Soon people sat on the concrete blocks, opposing their removal. One man drummed and sang as police looked on from their line up the road. The rattle of the excavator quieted and another community meeting got underway to discuss again whether to remove the blockade or not.

Dusk turned to darkness and the crickets chirped in the long grass of Kanonhstaton as the meeting went on. The community has frequently called for patience as Six Nations people work through their internal democratic decision-making process.

But just about everywhere in Caledonia someone grumbles about roads. The pressure to get them open has mounted every day.

“These matters are very complex politically, historically, and socially. It takes time for true democracy in these contexts,” said the camp in an Aug. 18 media release.

Kahehti:io explained that a small percentage of people vote for the elected band council system, while a small percentage belong to the traditional Confederacy.

“Ninety per cent are community people, and they want the best for the community. They want the best for their children, their grandchildren,” she said. “And I’ve always been reminded by the elders that the foundation of Haudenosaunee is peace.”

(The Haudenosaunee flag flies in the wind after the checkpoint that stood beside it was moved off the road. Brett Forester/APTN)

The excavator soon left. Past midnight, a small group of people stood at a little fire beside the barricade, where half the concrete blocks remained.

They faced the police calmly, shining in the glow of an OPP cruiser’s headlights. A low-flying aircraft buzzed overhead. Officers huddled at their road-block.

Meanwhile, things remained uneventful at the camp. A concert, open mic night, lacrosse game and potluck are slated for Saturday night.

The camp is occupied by an eclectic mix of people – Haudenosaunee, Anishinaabeg, women, children, supporters and allies.

Two separate injunctions loom over both the remnants of the final blockade, where the road is already half open, and the land back camp on McKenzie Rd.

The conflict erupted into a complex and often tense situation after, police say, officers fired a single rubber bullet when Meadows occupiers threw rocks at them. That’s when tires, construction equipment and train tracks were set on fire.

On Friday morning, the Ontario Ministry of Transportation (MTO) started clearing debris and re-paving part of a fire-damaged road on Highway 6, not far from where the barricade with “OPP go home” spray-painted on it and piles of rocks were removed on Thursday.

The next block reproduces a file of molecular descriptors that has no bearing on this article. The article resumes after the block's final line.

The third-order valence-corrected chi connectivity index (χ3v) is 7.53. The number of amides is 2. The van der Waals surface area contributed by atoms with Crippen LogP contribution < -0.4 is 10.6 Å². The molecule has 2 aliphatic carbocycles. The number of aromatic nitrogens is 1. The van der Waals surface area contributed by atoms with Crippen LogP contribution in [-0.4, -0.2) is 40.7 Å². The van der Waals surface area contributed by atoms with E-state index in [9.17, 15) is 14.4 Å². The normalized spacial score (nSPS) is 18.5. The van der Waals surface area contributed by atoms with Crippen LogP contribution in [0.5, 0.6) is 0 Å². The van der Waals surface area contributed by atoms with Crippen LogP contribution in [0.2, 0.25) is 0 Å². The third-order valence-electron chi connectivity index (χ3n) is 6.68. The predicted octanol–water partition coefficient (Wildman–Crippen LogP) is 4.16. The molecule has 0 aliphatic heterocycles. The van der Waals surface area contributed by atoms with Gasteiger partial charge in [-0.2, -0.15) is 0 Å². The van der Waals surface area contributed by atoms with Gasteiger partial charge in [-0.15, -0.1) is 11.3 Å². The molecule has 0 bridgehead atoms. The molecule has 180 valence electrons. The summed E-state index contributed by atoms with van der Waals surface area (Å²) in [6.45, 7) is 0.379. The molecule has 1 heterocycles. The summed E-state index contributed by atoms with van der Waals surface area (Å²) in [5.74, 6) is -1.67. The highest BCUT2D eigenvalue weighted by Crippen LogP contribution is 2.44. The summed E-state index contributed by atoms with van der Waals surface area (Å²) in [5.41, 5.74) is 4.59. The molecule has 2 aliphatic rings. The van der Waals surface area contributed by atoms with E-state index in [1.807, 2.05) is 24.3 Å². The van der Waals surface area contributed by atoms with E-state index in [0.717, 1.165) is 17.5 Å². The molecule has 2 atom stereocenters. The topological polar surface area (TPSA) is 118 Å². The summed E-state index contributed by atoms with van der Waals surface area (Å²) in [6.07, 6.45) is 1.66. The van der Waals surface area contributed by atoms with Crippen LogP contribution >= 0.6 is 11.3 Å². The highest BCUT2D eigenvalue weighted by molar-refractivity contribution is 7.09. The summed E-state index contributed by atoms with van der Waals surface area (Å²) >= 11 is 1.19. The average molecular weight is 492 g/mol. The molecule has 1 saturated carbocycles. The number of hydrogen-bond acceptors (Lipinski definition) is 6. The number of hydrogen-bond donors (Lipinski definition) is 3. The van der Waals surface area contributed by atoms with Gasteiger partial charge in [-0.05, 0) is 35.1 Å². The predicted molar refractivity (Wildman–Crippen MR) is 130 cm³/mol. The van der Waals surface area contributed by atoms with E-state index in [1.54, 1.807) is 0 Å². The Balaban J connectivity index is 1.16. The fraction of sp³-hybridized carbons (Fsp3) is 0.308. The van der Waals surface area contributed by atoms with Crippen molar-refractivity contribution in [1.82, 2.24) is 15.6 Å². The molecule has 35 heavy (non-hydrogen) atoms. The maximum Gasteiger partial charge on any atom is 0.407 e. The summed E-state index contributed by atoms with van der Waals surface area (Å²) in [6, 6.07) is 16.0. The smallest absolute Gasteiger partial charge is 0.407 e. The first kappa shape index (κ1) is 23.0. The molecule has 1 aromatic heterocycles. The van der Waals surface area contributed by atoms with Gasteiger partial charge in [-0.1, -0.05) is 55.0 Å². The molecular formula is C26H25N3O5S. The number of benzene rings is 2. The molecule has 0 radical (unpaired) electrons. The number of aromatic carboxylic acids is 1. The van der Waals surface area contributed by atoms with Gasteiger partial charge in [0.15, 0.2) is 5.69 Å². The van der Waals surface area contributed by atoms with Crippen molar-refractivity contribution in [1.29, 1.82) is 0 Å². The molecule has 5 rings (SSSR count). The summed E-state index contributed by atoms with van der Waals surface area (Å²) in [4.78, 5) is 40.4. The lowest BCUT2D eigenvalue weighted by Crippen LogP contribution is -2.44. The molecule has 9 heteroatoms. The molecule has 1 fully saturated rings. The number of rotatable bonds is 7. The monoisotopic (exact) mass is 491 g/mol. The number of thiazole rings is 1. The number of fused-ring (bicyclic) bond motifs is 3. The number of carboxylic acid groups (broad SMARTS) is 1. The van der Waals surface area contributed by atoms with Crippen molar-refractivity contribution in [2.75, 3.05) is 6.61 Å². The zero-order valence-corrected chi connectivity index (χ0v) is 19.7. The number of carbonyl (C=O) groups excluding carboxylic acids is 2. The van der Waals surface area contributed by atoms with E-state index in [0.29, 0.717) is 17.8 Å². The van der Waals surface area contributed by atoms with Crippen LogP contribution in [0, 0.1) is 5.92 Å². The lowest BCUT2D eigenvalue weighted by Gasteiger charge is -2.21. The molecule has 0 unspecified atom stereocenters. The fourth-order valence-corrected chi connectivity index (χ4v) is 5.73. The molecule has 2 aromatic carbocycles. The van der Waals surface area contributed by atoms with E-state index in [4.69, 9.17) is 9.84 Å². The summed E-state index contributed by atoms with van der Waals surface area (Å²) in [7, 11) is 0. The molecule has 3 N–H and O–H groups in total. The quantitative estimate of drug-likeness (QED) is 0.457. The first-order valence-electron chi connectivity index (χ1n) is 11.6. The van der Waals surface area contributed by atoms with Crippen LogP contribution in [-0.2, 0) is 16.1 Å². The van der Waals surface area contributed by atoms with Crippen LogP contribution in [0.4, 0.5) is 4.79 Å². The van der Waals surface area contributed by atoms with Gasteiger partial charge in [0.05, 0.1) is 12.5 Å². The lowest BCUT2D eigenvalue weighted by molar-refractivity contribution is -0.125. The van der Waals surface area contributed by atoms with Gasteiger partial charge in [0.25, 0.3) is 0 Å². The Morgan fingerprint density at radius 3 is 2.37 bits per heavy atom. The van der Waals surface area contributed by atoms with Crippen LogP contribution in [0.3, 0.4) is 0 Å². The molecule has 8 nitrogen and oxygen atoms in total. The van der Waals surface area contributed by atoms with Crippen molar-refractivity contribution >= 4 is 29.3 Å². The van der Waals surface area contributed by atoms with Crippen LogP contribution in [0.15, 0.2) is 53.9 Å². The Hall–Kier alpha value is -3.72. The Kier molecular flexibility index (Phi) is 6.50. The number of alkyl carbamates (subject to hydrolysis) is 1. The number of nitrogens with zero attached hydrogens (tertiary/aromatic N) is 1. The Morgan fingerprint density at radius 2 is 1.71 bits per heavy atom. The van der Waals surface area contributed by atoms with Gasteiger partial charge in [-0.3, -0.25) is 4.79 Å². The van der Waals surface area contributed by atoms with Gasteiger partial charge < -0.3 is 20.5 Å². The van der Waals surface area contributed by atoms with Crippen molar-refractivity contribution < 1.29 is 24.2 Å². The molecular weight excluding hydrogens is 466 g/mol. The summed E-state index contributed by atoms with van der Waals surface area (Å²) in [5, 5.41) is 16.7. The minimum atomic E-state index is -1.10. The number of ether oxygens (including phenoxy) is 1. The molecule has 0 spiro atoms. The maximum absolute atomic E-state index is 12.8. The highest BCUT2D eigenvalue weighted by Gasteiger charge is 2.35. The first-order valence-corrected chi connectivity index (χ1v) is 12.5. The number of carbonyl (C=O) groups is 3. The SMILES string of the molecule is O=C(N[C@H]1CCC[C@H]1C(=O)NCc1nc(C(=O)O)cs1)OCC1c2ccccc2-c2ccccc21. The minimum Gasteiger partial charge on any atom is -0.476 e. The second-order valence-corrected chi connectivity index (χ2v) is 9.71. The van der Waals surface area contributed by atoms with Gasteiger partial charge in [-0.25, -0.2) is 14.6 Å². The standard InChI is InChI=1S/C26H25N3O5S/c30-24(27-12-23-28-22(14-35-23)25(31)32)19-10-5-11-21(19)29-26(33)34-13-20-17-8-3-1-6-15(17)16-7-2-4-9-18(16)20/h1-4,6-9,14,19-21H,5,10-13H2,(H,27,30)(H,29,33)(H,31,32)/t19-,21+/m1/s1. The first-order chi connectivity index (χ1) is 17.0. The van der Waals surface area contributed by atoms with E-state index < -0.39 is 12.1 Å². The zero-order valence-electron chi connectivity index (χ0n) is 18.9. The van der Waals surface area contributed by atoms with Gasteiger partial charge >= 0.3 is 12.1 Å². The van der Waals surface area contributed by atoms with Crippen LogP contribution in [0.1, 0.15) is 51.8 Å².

On Saturday morning, a train rolled through the tracks which cross through Six Nations of the Grand River territory. Workers set about repairing damaged equipment.

Peace officers cruised regularly through Caledonia with several vehicles stationed at the community centre and in the surrounding region, often convoying out of Hamilton for evening and morning shift changes.

As of this posting, police had not yet moved in to remove the concrete blocks or the smashed trailer on Argyle.

Fear of vigilantism and violence came out of the camp on Thursday, after Premier Doug Ford said he’ll “come out swinging” on anyone who attacks police.

On Aug. 7 Haldimand County Mayor Ken Hewitt also said he would “push for the OPP to apply the injunctions on those breaking the judge’s orders.”

A week later, the Hamilton Spectator ran an opinion article calling the barricades and fires “domestic terrorism.”

Despite it all, a small group of Haudenosaunee sat round a roaring orange fire under the stars on a grassy corner of Kanonhstaton, laughing and sharing stories into the night.

They moved the camp off the road on Wednesday.

But among the orange and black pylons they left one other thing – a purple and white Haudenosaunee flag, faintly visible in the darkness, waving in the wind.

Caledonia residents wait to see when the road will open and who will remove the blockage, while Haudenosaunee wonder what will happen with the camp if the barricades protecting it go down.